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Wall Street Bonuses Dip Year/Year, Fatter Bonus is No Guarantee of Satisfaction

New York, NY - January 25, 2011  Average Wall Street bonuses dropped five percent year/year, according to early reporting of Wall Street professionals who are bonus-eligible and know the amount of their annual bonus.  As regulators, governments and banks across the globe continue to scrutinize compensation, reported individual bonuses ranged from $0 to $5 million, demonstrating that pay-for-performance remains intact on Wall Street. 


The majority (56%) of financial markets professionals who saw bonuses in both years took home more than the previous year, while nearly one in five (19%) saw their bonuses decline year/year.  Eight percent of bonus-eligible Wall Street professionals took home no bonus this year.    


Changing firms is no guarantee of a higher bonus. Fifteen percent of respondents indicated switching employers was the number one reason their bonuses decreased.   A similar number (12%) said the opposite was true – switching firms was the primary reason for the rise in their bonuses.


Still, more than one-third (37%) of Wall Street professionals who responded are looking to change firms, with another eight percent are looking for new positions within their existing firms.


“It’s become a cliché to talk about retention issues in the first quarter of the year post-bonuses.  But that doesn’t mean it isn’t a significant issue this year, after financial markets professionals have been stretched over the last two years and recruitment activity continues to strengthen,” said Constance Melrose, Managing Director, eFinancialCareers North America.  “The bottom line is there are more opportunities this year for Wall Street professionals to make a career move, and that’s true on the sell-side and more recently the buy-side.  When the largest and most sophisticated financial institutions are putting money toward retention programs, it’s no red herring.”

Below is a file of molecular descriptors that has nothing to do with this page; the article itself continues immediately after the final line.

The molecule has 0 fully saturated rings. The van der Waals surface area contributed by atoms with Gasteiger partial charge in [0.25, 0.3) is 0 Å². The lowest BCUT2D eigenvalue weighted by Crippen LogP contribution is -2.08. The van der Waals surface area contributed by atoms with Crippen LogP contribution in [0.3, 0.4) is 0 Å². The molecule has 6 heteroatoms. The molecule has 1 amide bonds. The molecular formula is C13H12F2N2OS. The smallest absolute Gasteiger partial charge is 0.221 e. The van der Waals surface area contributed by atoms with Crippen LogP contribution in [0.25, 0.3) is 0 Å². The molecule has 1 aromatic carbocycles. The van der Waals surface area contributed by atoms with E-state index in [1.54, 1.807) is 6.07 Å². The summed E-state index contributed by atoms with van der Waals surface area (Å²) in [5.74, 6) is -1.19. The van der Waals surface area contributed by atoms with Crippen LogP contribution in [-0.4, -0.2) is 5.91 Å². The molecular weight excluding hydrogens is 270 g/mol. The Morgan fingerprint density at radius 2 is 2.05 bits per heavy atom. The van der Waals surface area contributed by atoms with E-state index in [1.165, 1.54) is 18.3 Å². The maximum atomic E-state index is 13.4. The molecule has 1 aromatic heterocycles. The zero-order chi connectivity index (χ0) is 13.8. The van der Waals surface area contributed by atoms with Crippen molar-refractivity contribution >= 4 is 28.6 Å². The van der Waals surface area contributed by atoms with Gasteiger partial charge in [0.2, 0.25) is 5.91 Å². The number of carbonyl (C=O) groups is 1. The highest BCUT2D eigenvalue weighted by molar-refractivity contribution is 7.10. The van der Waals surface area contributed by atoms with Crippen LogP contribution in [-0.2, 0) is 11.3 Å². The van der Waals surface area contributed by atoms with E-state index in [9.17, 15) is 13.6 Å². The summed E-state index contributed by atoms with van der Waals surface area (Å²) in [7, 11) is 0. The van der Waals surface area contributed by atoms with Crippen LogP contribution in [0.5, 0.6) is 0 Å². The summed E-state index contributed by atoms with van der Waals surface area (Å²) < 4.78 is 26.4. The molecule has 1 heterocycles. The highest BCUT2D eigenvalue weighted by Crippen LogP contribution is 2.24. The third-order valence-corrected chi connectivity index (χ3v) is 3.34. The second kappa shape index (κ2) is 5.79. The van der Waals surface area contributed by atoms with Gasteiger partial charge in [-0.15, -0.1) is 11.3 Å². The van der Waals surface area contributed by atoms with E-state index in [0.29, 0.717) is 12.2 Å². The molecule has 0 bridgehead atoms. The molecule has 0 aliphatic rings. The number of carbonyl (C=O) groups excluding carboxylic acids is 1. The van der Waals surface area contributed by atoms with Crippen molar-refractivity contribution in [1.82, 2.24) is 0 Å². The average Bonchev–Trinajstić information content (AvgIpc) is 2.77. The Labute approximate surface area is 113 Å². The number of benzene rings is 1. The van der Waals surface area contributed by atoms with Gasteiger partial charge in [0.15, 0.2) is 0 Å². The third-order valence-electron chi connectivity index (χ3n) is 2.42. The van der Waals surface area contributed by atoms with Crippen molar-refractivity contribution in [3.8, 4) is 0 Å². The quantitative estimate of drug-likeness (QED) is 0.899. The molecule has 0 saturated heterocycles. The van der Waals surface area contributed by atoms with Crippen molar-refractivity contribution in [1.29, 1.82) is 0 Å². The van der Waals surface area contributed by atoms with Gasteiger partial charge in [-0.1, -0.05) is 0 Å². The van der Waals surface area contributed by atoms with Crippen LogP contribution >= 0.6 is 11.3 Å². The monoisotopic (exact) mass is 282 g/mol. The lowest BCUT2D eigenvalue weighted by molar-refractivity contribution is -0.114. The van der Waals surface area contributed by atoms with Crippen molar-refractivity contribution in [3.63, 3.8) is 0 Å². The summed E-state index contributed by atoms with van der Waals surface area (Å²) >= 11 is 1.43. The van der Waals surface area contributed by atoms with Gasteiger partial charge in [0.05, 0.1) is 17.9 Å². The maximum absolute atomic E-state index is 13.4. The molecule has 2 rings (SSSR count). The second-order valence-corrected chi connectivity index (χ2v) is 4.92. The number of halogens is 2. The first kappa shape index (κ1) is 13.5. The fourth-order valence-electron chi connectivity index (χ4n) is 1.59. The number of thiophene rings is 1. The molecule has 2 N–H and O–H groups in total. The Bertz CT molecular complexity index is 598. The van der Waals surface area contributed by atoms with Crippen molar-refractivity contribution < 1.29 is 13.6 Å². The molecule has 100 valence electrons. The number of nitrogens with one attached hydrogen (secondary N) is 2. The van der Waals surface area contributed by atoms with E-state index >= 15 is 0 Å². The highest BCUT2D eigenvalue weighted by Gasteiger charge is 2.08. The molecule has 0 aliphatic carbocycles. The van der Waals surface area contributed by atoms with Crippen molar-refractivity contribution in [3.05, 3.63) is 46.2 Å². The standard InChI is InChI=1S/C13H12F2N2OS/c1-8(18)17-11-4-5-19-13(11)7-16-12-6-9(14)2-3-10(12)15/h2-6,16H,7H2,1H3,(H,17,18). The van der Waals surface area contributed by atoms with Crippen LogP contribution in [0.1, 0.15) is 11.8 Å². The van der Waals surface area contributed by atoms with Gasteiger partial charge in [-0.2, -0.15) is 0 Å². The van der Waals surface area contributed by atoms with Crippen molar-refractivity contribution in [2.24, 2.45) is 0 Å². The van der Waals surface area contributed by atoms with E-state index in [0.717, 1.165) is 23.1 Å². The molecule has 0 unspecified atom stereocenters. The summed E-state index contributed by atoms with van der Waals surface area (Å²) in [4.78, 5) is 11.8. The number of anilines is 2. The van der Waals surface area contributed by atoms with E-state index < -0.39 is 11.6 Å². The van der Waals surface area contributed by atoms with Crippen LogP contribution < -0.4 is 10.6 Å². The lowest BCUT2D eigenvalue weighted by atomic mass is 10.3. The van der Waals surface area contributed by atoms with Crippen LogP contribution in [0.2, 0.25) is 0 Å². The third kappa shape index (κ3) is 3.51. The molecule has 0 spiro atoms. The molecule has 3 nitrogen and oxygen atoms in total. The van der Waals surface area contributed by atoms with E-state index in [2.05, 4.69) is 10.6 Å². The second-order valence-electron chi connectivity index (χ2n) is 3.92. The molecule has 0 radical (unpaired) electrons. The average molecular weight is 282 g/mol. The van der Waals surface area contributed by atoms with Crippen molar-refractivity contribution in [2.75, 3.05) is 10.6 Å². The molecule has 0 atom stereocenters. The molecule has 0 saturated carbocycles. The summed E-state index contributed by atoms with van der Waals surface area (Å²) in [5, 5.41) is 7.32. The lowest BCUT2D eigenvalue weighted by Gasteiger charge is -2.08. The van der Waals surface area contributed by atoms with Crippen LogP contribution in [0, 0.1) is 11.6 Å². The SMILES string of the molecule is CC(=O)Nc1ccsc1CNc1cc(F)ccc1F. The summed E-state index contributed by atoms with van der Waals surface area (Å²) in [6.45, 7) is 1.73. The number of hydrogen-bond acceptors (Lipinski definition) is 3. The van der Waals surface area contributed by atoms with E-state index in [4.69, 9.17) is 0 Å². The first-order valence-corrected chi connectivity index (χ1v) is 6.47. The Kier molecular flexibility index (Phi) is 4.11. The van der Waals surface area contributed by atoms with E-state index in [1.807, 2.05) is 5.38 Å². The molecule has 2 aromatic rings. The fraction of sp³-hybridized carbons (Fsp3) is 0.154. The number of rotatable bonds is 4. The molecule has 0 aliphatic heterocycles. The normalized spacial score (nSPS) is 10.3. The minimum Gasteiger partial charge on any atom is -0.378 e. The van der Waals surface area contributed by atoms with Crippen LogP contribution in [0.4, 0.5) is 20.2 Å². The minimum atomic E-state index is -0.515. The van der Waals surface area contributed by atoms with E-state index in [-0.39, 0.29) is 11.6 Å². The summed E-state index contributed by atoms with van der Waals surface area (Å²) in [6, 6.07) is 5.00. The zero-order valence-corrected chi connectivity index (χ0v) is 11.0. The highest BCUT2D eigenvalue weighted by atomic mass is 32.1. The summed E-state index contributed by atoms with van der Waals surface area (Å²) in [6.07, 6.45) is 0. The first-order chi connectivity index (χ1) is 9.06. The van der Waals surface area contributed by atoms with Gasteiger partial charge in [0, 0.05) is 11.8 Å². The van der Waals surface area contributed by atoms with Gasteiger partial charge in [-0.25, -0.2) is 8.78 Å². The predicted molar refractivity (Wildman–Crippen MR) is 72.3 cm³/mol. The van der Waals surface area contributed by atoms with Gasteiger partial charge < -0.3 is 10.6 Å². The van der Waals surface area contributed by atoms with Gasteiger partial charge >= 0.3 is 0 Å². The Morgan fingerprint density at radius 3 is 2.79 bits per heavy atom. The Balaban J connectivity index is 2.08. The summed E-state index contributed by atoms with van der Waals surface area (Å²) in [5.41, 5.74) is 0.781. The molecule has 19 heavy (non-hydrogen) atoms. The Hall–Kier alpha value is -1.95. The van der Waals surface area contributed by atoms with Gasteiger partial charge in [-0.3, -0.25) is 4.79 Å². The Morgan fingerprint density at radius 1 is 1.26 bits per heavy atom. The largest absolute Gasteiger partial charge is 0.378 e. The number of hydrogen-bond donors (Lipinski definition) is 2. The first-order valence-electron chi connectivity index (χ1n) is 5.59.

Average bonuses were higher year/year for individuals specializing in investment banking, foreign exchange, derivatives, research and private equity.  Fund management, risk management and commodities bonuses were on average lower by comparison.


Half of Wall Street professionals were satisfied with their bonus amount.  For those who were dissatisfied (34%), their bonuses were barely one-third of their more satisfied colleagues.  Looking more closely at those who received more or less, nearly two-thirds (65%) of financial markets professionals that received a bonus increase were satisfied, while 19 percent were dissatisfied.  For those with a bonus decrease, just 19 percent were content, while 68 percent were dissatisfied. 


Global Comparison


Average bonuses for Asia-based financial markets professionals showed the largest year/year increase at 22 percent.  By comparison, average bonuses in the U.K. gained five percent, while average bonuses in the U.S. declined five percent. 


Across the board, a majority of financial markets professionals in each of the regions surveyed said their bonuses at least met their expectations.  And satisfaction levels are comparatively high regarding bonuses received this year.  In the U.S. and U.K. only one-third were displeased with their bonus received; in Asia, a quarter. However, in the U.K. and Asia, over 40 percent of respondents said they are looking to change firms in 2011 with a further eight percent in the U.K. and 17 percent in Asia saying they are looking to change positions within their current firm.